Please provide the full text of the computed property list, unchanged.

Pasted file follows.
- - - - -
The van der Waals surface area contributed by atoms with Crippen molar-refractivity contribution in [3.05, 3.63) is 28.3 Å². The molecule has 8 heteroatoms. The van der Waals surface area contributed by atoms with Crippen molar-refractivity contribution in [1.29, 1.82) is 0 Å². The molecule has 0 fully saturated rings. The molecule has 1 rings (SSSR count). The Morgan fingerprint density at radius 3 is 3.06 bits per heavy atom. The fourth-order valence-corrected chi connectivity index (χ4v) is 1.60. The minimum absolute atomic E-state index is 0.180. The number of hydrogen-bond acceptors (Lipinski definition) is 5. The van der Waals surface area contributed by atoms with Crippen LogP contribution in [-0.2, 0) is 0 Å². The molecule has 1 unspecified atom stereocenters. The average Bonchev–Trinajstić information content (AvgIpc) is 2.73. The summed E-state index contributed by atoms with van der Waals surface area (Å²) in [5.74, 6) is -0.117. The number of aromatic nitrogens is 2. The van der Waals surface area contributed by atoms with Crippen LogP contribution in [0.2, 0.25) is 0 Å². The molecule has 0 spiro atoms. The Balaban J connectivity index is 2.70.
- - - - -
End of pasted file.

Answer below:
The van der Waals surface area contributed by atoms with Crippen molar-refractivity contribution in [3.05, 3.63) is 28.3 Å². The molecule has 8 heteroatoms. The van der Waals surface area contributed by atoms with Crippen molar-refractivity contribution in [1.29, 1.82) is 0 Å². The molecule has 0 fully saturated rings. The molecule has 1 rings (SSSR count). The Morgan fingerprint density at radius 3 is 3.06 bits per heavy atom. The fourth-order valence-corrected chi connectivity index (χ4v) is 1.60. The minimum absolute atomic E-state index is 0.180. The number of hydrogen-bond acceptors (Lipinski definition) is 5. The van der Waals surface area contributed by atoms with Crippen LogP contribution in [-0.2, 0) is 0 Å². The molecule has 1 unspecified atom stereocenters. The average Bonchev–Trinajstić information content (AvgIpc) is 2.73. The summed E-state index contributed by atoms with van der Waals surface area (Å²) in [5.74, 6) is -0.117. The number of aromatic nitrogens is 2. The van der Waals surface area contributed by atoms with Crippen LogP contribution in [0.2, 0.25) is 0 Å². The molecule has 0 spiro atoms. The Balaban J connectivity index is 2.70.